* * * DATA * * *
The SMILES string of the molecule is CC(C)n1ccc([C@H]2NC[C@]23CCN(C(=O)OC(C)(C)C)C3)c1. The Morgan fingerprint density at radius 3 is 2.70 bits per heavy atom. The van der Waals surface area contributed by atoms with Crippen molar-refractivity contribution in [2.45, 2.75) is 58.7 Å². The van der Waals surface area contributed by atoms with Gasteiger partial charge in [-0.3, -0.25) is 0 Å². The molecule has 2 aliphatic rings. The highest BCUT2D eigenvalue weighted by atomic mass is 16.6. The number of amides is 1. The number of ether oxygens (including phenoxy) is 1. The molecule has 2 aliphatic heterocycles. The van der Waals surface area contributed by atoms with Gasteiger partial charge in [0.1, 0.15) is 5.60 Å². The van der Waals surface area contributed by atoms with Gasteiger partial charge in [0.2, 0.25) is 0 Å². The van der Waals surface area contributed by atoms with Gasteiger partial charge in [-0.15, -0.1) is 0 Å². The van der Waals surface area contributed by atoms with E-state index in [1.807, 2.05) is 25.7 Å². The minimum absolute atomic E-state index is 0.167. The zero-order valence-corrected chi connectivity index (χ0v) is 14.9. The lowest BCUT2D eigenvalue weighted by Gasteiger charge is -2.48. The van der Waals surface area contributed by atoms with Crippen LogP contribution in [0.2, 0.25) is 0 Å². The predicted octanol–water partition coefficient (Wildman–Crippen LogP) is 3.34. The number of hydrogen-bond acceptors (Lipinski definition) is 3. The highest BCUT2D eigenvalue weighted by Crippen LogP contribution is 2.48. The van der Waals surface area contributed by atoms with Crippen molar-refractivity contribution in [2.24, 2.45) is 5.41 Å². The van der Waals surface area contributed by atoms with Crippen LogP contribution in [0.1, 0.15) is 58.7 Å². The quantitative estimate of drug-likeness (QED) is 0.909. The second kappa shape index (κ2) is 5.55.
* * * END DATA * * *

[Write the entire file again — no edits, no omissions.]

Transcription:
The SMILES string of the molecule is CC(C)n1ccc([C@H]2NC[C@]23CCN(C(=O)OC(C)(C)C)C3)c1. The Morgan fingerprint density at radius 3 is 2.70 bits per heavy atom. The van der Waals surface area contributed by atoms with Crippen molar-refractivity contribution in [2.45, 2.75) is 58.7 Å². The van der Waals surface area contributed by atoms with Gasteiger partial charge in [-0.3, -0.25) is 0 Å². The molecule has 2 aliphatic rings. The highest BCUT2D eigenvalue weighted by atomic mass is 16.6. The number of amides is 1. The number of ether oxygens (including phenoxy) is 1. The molecule has 2 aliphatic heterocycles. The van der Waals surface area contributed by atoms with Gasteiger partial charge in [0.1, 0.15) is 5.60 Å². The van der Waals surface area contributed by atoms with Gasteiger partial charge in [0.2, 0.25) is 0 Å². The van der Waals surface area contributed by atoms with Gasteiger partial charge in [-0.15, -0.1) is 0 Å². The van der Waals surface area contributed by atoms with E-state index in [1.807, 2.05) is 25.7 Å². The minimum absolute atomic E-state index is 0.167. The zero-order valence-corrected chi connectivity index (χ0v) is 14.9. The lowest BCUT2D eigenvalue weighted by Gasteiger charge is -2.48. The van der Waals surface area contributed by atoms with Crippen LogP contribution in [0.2, 0.25) is 0 Å². The predicted octanol–water partition coefficient (Wildman–Crippen LogP) is 3.34. The number of hydrogen-bond acceptors (Lipinski definition) is 3. The highest BCUT2D eigenvalue weighted by Crippen LogP contribution is 2.48. The van der Waals surface area contributed by atoms with Crippen molar-refractivity contribution in [2.24, 2.45) is 5.41 Å². The van der Waals surface area contributed by atoms with Crippen LogP contribution in [0.1, 0.15) is 58.7 Å². The quantitative estimate of drug-likeness (QED) is 0.909. The second kappa shape index (κ2) is 5.55.